Cayenne pepper [Capsicum annuum] has been used as a food and by traditional herbalists for thousands of years. The hot and spicy taste of cayenne pepper is mainly due to a component known as capsaicin. Modern scientific studies have indicated that consuming cayenne can help support cardiovascular and digestive functions.
Capsaicin affects physiological pathways involved in temperature and pain perception by interacting with sensory neurons. Capsaicin first activates pain receptors, but upon repeated application to the skin, it desensitizes these receptors and provides temporary pain relief.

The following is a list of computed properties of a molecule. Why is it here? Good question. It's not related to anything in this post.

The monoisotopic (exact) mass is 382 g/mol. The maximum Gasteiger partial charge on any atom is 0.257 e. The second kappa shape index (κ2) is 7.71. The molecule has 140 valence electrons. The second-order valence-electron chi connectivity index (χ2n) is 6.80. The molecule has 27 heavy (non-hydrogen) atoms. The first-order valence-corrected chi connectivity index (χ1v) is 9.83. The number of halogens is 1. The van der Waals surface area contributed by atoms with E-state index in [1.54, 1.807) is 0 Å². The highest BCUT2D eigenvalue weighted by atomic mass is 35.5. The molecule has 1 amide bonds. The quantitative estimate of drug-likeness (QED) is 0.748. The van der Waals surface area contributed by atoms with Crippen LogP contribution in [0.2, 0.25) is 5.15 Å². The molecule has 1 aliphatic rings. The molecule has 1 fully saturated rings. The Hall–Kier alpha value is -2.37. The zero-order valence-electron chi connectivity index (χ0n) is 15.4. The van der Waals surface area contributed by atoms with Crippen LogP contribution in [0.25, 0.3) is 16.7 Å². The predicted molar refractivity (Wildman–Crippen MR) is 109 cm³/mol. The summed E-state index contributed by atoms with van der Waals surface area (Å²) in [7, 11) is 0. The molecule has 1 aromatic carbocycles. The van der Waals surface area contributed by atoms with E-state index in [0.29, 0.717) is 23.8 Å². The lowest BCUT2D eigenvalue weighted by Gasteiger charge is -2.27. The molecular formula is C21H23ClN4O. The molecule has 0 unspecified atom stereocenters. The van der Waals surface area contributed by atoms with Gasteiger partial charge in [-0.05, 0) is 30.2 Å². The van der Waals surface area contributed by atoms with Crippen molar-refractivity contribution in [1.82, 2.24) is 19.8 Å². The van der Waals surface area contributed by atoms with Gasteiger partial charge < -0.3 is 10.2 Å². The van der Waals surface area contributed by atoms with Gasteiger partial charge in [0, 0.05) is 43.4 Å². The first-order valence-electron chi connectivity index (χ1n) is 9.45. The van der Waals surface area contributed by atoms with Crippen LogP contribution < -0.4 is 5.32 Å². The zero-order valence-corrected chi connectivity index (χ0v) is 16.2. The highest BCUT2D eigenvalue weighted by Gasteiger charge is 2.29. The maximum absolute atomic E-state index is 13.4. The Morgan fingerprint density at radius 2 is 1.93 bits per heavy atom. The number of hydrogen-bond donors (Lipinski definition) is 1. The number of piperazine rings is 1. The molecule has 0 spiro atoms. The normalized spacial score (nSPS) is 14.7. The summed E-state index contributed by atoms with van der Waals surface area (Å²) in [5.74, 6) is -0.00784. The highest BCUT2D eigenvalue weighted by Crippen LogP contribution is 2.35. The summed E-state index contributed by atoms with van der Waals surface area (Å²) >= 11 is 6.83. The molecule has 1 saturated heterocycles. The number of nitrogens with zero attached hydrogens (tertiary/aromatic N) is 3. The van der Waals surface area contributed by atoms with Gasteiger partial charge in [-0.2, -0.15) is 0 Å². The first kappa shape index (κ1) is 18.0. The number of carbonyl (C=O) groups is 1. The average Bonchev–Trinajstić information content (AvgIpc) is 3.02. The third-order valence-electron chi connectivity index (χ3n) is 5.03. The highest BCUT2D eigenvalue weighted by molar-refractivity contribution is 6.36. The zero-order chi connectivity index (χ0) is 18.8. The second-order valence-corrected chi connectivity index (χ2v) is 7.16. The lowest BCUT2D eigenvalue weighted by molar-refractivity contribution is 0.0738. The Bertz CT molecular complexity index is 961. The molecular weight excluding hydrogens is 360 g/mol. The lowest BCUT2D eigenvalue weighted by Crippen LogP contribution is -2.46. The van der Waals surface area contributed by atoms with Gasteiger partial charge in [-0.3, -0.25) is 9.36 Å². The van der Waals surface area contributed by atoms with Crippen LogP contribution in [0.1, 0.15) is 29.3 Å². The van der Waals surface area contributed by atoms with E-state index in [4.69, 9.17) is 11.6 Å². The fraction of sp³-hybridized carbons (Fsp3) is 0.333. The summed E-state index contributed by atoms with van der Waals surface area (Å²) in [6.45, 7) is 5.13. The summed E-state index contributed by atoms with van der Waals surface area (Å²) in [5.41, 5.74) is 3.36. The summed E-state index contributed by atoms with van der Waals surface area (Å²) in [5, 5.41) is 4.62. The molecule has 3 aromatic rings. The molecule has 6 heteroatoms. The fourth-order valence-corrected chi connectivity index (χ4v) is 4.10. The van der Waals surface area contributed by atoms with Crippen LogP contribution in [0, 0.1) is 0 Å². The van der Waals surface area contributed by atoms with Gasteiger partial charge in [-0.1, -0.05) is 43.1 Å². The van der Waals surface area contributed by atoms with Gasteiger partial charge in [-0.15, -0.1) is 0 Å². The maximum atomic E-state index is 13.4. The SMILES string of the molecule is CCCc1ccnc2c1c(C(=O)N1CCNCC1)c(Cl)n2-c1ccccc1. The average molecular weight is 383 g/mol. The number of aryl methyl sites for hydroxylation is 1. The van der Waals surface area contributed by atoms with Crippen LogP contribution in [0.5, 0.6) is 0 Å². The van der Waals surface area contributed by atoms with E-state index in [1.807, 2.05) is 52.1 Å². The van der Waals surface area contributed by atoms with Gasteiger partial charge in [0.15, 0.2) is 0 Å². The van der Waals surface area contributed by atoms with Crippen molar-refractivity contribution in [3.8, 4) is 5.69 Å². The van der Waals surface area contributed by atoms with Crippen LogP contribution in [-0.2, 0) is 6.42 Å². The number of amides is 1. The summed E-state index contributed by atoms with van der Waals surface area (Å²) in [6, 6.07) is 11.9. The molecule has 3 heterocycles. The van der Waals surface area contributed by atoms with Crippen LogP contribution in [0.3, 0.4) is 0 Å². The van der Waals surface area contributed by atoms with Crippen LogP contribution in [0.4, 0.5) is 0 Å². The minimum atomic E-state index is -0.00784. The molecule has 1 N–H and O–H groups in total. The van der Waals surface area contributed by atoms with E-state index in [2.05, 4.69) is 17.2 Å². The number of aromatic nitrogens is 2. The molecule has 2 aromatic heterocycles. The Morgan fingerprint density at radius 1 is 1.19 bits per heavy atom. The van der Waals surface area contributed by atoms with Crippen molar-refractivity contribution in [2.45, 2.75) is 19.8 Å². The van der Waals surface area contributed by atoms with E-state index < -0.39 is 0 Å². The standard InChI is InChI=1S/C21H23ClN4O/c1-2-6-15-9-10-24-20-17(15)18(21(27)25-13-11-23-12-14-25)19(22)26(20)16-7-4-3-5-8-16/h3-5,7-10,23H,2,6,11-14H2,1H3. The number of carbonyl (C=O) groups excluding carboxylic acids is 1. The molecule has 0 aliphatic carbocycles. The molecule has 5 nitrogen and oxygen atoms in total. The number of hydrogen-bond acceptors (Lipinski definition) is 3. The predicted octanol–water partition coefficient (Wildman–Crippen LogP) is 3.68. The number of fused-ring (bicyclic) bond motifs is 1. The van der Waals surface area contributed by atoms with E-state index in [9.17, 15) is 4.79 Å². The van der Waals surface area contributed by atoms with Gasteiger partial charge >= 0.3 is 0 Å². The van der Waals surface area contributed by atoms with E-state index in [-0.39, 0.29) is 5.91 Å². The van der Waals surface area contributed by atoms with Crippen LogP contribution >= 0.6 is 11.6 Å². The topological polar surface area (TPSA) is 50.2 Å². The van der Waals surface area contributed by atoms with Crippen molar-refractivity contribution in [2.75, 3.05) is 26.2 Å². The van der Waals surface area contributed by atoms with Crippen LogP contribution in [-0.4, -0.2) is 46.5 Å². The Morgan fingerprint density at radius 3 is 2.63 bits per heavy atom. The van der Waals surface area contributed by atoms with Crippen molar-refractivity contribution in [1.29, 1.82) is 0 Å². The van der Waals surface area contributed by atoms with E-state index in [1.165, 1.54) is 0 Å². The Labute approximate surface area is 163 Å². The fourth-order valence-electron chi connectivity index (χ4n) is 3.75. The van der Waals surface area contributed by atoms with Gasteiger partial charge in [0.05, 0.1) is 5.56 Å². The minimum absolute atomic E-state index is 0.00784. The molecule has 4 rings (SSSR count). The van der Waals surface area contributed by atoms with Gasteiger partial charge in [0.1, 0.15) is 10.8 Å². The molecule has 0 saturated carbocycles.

Capsaicin's anti-inflammatory qualities make it an effective supplement for promoting heart health. For example, a three-month study found that capsaicin significantly reduced risk factors for heart disease in adults who had low HDL cholesterol (good cholesterol).
Studies have shown that capsaicin can increase your metabolism, which increases the rate at which you use energy and burn fat stores. It can also reduce your appetite, which may help you eat less than you normally would.
Capsaicin is a key ingredient in various pain medications. It can be used in the form of a cream, for example, or even a patch for certain more specialized therapeutic applications. Capsaicin patches are applied in the doctor's office to treat conditions such as postherpetic neuralgia and others.